The problem of extra peak-broadening caused by the finite channel-width in multichannel gamma-ray spectrometry is discussed,\\u000a using empirical equations for the relations between resolution and energy for NaI(T1) scintillation detectors and Ge(Li) drift\\u000a detectors. Relations are derived and graphs designed to estimate the extra peak-broadening at a certain energy, caused by\\u000a the compromise necessary when using a chosen energy scale

R. Furler; H. Poppe

1974-01-01

54

High vertical resolution spectral gamma ray logging in shallow water carbonates  

NASA Astrophysics Data System (ADS)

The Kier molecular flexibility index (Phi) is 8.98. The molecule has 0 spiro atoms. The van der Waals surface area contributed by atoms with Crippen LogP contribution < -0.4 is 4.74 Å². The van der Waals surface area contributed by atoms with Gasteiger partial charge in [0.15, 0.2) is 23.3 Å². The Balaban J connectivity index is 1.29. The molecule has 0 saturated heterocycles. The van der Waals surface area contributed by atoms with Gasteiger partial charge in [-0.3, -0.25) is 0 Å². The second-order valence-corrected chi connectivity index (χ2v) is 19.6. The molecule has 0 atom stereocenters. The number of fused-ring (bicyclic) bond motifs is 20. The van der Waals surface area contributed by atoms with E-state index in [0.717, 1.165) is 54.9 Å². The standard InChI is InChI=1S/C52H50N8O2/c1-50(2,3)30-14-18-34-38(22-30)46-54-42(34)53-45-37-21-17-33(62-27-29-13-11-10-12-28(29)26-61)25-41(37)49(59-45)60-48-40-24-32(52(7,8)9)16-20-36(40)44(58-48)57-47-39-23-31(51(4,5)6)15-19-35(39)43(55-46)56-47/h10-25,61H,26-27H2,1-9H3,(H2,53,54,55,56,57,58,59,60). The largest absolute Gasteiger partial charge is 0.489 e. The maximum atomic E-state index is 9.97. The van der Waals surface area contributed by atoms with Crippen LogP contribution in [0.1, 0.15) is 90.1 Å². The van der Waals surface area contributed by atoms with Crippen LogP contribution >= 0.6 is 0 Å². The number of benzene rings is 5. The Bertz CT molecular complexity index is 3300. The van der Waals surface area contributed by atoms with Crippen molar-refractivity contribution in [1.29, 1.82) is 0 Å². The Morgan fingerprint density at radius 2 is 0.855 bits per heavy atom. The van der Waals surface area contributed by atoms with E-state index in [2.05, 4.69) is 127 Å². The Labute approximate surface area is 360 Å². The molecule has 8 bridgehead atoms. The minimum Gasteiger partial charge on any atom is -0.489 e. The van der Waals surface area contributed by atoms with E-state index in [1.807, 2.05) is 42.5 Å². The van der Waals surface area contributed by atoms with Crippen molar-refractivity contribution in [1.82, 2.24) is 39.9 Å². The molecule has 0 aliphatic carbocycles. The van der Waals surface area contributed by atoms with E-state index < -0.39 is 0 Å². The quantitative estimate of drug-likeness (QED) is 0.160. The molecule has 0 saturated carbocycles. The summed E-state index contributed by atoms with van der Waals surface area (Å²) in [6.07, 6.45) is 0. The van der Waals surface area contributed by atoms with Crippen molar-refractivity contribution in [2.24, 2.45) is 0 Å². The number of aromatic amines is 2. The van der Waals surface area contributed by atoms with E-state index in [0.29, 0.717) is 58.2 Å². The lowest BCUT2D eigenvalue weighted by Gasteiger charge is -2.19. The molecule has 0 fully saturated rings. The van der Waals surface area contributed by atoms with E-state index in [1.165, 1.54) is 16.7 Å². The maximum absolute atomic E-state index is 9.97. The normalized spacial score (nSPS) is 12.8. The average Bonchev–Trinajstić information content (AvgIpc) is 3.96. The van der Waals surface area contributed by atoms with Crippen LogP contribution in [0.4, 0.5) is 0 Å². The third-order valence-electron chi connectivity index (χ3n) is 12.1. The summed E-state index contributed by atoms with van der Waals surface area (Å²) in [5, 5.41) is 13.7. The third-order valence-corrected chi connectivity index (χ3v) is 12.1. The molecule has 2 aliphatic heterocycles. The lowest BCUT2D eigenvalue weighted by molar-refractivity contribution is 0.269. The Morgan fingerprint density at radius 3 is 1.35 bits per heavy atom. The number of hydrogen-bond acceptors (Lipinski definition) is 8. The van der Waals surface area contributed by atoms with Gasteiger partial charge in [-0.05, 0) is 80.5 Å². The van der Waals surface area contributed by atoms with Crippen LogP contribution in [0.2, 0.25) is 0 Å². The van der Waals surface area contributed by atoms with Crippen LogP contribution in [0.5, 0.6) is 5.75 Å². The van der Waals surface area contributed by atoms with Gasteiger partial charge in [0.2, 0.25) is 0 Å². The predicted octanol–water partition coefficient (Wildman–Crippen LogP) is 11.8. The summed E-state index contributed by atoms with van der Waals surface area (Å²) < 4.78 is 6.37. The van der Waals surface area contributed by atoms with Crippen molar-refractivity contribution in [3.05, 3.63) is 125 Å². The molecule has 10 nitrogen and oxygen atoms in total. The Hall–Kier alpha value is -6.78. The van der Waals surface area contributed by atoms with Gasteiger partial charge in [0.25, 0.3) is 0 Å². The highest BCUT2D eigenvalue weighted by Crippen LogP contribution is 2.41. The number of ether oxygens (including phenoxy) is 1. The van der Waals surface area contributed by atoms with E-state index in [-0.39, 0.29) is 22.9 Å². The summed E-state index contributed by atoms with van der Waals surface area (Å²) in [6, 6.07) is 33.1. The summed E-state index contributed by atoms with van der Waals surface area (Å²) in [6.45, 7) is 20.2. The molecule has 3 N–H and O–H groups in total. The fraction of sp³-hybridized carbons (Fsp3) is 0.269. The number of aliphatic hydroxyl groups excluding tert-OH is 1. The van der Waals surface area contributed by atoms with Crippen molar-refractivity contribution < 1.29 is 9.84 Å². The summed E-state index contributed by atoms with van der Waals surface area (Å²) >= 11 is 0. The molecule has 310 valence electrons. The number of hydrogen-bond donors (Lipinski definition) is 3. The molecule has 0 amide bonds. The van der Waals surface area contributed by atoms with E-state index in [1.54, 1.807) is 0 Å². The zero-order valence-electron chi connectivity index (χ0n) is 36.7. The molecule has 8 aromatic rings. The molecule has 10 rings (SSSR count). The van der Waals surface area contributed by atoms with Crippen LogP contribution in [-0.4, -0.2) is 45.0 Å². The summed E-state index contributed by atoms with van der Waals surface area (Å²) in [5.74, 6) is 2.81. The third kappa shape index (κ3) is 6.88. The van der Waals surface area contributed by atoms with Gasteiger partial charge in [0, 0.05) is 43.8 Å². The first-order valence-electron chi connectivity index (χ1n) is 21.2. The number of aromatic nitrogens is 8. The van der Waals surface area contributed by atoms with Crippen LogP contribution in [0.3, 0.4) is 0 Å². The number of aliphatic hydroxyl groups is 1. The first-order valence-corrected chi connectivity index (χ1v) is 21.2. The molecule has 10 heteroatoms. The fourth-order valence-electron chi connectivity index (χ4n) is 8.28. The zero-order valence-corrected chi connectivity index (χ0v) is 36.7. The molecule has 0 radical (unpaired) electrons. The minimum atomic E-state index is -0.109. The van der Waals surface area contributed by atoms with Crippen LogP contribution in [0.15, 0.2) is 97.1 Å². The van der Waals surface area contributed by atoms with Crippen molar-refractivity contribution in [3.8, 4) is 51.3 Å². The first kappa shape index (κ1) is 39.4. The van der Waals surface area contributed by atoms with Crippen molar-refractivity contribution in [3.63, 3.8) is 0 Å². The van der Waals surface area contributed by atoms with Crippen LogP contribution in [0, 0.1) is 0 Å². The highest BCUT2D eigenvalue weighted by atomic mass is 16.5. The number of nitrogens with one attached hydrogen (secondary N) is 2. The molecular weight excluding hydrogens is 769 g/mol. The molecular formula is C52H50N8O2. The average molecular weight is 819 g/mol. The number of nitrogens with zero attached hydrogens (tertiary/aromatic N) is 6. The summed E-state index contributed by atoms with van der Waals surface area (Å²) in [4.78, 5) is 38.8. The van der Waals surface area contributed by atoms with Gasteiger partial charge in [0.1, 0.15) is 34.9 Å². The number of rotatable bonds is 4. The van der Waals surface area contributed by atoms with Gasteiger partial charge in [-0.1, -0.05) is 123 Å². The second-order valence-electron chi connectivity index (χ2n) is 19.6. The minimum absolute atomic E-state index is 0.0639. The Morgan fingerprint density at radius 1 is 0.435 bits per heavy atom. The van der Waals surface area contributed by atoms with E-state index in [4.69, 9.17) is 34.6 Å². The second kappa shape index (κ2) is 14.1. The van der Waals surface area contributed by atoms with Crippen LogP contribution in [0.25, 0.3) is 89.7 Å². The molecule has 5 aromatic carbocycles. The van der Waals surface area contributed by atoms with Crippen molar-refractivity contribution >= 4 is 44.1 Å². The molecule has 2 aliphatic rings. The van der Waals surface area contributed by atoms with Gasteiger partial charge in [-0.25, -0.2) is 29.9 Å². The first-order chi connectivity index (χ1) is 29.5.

Spectral gamma-ray logs provide one of the best means to investigate the mineralogy of thin-bedded sedimentary sequences, to correlate among different logging runs, and to compare logging data and core measurements. Increasing vertical resolution over currently available tools provides new opportunities for: a) log analysis in reservoirs with rapidly changing lithology, and b) extracting high-frequency climate changes from sedimentary cycles. Given known borehole geometry, optimal logging speed and sampling rate, the vertical resolution can only be enhanced by decreasing the detector length. The low counting efficiency and high statistical fluctuation inherent in small crystals, however, limit the improvement in resolution achievable in this manner. To overcome these limitations, we use an innovative approach based on real-time stacking of output signals from an array of small detectors that has been implemented in a Multi-sensor spectral Gamma ray Tool (MGT) developed for the Ocean Drilling Program. The MGT uses an array of independent, self-contained gamma spectrometry modules with 2-ft spacing. Each module comprises a 2"x4" NaI detector, a programmable 256-channel amplitude analyzer, and an individual spectrum stabilization system based on an Am241 calibration source. The spectral resolution of the stacked data is therefore the same as for each individual detector ( ~8%). The tool also includes an accelerometer to improve data stacking based on the precise measurement of logging speed. A specialized telemetry system developed for the MGT allows it to be combined with other commercial logging devices. The results of field tests using this tool are presented from the shallow water carbonates drilled by ODP Leg 194, Site 1194, offshore eastern Australia on the Marion Plateau. Comparison of MGT and Schlumberger gamma-ray tool data confirms that the MGT has vertical resolution 3 to 4 times better than conventional logging tools at common logging speeds. The improved vertical resolution enables the identification of high order cycles (<1 m thickness) in the thinly bedded successions of hemipelagic sediments. This result is of major interest for paleoceanographic studies of drilled sequences.